its true
I did.
do I share this in a vain attempt at salvation?
like confession  to the priest.
maybe I want you to know so that I can discharge some of  this grief  and guilt I feel.
there are some people who believe
that killing a fox is a good thing , 
that it is  one less piece of vermin around,
one less chook eater 
one less interloper on our landscape.
I am not one of those,
I love them.
I love their capacity to  survive in a land  that vilifies them
 I admire their adaptation to hostility and poison.
I am love  to see them racing across the grassy paddocks 
a wild freedom thumbing its nose at its predators.
I am not entirely clear why the fox is so hated
why it is vermin and the dog is our most loyal companion?
I have always loved them all way back to the brer fox and brer rabbit stories of my childhood.
 when I first came here and  lived in the shack  
sometimes while standing at the kitchen sink I would see a fox on the other side of the creek
coming out of a den in the bank sniffing around
and if I so much as clinked the dishes  the head would come up and look directly thru the trees at me.
after a time I learnt to recognise their scats and follow their trails thru the bush
the smell of them that they leave behind is now known to me.
Once I  carefully followed a fox with a rabbit in its mouth 
thinking I was being very discrete
at some point it stopped  and looked back over its shoulder   as if to say I know you are there. 
I let it be then .
 last night under a bold bright moon sky
a few kilometres outside of bega 
I saw a fox neither full grown nor puppy stage.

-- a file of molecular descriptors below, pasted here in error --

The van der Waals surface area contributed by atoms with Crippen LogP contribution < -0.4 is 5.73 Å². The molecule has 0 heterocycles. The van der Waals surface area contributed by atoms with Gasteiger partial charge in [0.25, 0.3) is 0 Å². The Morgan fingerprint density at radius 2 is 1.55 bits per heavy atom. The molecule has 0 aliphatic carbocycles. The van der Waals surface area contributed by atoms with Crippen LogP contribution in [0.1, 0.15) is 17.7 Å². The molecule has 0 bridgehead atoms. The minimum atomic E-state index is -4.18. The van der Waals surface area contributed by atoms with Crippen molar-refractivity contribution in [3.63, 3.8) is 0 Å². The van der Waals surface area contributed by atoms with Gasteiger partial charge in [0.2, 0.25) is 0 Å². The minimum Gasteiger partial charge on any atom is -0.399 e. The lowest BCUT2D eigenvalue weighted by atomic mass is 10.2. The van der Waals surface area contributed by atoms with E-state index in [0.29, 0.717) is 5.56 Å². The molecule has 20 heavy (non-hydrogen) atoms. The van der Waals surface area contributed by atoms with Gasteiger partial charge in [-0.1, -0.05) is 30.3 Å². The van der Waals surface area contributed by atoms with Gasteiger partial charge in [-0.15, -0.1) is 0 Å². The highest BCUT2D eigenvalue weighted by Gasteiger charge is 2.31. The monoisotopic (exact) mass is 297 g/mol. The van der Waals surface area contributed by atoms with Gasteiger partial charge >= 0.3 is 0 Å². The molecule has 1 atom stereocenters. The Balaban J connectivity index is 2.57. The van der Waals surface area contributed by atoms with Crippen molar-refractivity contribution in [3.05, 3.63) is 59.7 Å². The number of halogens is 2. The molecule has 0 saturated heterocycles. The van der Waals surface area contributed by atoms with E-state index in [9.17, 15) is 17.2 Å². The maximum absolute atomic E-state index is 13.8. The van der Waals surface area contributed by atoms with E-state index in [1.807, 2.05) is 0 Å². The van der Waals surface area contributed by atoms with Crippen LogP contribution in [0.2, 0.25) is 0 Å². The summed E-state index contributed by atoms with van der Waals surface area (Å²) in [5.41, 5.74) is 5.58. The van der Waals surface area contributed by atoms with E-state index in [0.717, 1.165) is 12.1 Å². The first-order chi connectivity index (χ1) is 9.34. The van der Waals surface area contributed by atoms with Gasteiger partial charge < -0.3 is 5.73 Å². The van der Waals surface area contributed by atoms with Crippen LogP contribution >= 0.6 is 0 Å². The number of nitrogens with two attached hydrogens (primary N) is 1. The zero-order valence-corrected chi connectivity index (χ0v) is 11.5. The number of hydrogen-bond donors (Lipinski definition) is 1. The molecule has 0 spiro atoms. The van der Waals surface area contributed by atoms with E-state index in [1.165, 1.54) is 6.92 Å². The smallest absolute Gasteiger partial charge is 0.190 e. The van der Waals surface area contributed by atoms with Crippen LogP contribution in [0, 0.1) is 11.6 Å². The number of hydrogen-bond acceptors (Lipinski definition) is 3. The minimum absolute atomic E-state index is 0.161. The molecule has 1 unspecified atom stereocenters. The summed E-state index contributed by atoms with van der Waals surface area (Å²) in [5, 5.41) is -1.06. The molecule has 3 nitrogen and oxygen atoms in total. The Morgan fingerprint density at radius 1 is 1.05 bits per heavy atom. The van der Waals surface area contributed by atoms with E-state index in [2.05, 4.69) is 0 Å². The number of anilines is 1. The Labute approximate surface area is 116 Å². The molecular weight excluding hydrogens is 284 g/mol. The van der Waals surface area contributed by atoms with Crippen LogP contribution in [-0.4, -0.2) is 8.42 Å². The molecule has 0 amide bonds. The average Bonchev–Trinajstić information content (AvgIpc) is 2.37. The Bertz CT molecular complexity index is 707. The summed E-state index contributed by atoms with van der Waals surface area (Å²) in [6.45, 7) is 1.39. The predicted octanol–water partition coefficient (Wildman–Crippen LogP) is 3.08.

it edged out onto the road to the left of me
 the coat moon gleaming and  eyes glowing in the headlights
then it seemed to have a change of  mind and turned back,
before I could complete the thought phew
it had turned again and made its run straight out in front of me.
maybe I am too slow to act 
maybe I could have swerved.
I hit it full on and there was a  banging  and thumping under my car 
until the moment was over and I was still sailing safely  along the highway 
and there was one very dead fox left behind.
I could not weep not then 
but I gasped I gulped 
I went sort of numb 
pulled over when I could 
turned around and went back /
I took my torch and  there it lay in the middle of the lane with the guts spilling out .
I sat for a long time 
trying to understand how it was that I had killed something that I love.
 Gently I dragged the fox off the road 
with squelching sounds and leaving a trail of blood.
 and a childhood memory was evoked of   stroking my mothers fox fur stole. 
I should skin it 
take it with me
 but there was no knife and I could not lift it.
I am sorry was  my mantra all the rest of the way home.
but no matter how sorry I am 
no matter my why 
or sadness
nor my guilt
nothing changes the reality
that last night I killed a fox.